Porphyria cutanea tarda has been reported in two cases of occupational exposure where chlorinated organic compounds were manufactured in addition to trichlorophenol. These were the incidents at the factory of Diamond Alkali, Newark, New Jersey, USA, in 1956 (Poland et al., 1971) and at Spolana, Czechoslovakia, between 1964 and 1969 (Pazerova-Vejlupkova et al., 1981). The porphyria cutanea tarda observed in these cases was very unlikely to have been induced by exposure to TCDD but rather by exposure to other chlorinated organic compounds manufactured in these plants (Jones & Chelsky, 1986).
8.3.3 Neurological effects
Sexual dysfunction (lack of libido and impotence) has been reported after acute exposure to both "pure" TCDD and technical mixtures (Schulz, 1968). The frequency of its occurrence may have been underestimated to date. Headache is a frequent symptom after exposures to technical mixtures containing TCDD.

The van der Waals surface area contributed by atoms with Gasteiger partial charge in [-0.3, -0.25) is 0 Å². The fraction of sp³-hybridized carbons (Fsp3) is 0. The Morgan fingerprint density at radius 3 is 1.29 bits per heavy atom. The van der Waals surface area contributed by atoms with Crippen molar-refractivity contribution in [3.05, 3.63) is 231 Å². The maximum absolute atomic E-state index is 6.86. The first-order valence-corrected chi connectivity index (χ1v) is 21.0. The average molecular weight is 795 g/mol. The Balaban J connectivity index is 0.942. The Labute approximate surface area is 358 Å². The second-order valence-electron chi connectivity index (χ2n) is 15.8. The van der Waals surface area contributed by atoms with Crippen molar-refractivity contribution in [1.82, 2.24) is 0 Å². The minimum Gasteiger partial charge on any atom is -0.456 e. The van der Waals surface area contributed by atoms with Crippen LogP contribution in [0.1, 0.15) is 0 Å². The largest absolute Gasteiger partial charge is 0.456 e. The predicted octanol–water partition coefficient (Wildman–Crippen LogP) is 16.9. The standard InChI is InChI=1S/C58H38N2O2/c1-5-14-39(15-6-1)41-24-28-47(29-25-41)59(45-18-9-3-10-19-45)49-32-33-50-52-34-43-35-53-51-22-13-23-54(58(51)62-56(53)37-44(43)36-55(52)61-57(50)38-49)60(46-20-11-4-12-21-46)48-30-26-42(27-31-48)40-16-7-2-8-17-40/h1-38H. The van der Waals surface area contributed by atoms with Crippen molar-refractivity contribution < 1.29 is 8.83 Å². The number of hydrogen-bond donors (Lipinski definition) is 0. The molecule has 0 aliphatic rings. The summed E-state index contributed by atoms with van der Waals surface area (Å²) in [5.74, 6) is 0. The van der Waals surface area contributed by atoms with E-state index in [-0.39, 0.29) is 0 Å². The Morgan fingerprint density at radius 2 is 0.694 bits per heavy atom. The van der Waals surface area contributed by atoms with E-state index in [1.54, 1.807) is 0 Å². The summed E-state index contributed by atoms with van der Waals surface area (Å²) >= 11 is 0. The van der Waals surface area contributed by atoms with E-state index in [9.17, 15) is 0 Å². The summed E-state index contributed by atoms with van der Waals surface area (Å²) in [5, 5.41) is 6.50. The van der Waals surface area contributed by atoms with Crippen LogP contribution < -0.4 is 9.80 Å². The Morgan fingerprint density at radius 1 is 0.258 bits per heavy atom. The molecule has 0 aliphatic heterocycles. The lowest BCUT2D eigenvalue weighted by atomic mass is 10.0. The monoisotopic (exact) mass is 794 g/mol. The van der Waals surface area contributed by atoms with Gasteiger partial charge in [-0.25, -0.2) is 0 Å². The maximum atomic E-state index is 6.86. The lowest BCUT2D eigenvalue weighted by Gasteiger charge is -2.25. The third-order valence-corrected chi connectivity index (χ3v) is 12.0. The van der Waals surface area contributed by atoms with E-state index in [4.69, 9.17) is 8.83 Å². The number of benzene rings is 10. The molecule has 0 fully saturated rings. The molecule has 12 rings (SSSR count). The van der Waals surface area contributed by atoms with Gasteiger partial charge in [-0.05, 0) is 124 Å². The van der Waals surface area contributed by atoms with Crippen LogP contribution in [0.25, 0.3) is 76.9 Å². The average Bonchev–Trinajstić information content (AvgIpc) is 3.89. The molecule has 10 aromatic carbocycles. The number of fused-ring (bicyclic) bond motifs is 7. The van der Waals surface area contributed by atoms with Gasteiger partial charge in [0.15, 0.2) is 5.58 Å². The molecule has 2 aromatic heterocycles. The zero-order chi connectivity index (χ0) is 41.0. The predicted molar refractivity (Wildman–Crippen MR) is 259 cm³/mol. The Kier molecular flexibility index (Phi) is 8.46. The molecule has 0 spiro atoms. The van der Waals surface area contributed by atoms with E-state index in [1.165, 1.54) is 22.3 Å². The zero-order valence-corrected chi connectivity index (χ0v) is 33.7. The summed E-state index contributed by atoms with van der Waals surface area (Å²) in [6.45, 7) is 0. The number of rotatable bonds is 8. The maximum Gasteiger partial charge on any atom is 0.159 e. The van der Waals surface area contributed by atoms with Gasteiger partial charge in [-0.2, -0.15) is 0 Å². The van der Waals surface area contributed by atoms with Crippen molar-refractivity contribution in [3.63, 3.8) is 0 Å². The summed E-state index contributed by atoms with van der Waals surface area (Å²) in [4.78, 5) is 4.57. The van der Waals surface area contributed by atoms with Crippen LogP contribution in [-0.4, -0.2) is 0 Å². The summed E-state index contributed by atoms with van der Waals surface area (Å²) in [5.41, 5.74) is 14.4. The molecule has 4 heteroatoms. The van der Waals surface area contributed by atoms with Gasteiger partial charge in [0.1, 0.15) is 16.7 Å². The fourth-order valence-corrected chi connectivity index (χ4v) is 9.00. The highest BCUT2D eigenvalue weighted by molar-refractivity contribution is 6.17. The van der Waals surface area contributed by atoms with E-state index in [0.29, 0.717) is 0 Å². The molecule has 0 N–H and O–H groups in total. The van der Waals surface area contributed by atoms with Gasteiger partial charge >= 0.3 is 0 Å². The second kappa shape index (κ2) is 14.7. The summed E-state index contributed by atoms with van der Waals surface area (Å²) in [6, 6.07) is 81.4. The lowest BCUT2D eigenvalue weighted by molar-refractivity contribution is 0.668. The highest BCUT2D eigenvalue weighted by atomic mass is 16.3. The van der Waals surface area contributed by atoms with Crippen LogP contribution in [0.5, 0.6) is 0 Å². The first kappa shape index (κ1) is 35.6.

Sensory neuropathy has been noted in many instances. Usually workers in the initial stages of exposure will complain of pains in their joints after they have very acute severe chloracne; however, there are usually no abnormal physical findings in the joints, but the complaints may continue. In early studies of workers affected by TCDD, no attempts were made to objectively measure the effects on the sensory nervous system.
Tests have now been developed that evaluate sensory nerves and that can be used in future field studies. The nerve conduction tests, which primarily have been used so far, are actually not very useful to measure neuropathy. Differences in nerve conduction were shown among residents from Seveso, Italy, who had chloracne and those who did not (Richert, von, 1962; Fillipini et al., 1981).
Sight disturbance may be related to alkaline exposure or to conjunctivitis related to effects on the glands of Meibom. Loss of hearing, taste, and smell have been reported in a few cases, but a causal relationship to TCDD exposure is doubtful.
8.3.4 Psychiatric effects
The symptoms have been listed in Table 64 in what is believed to be their order of frequency and degree of severity.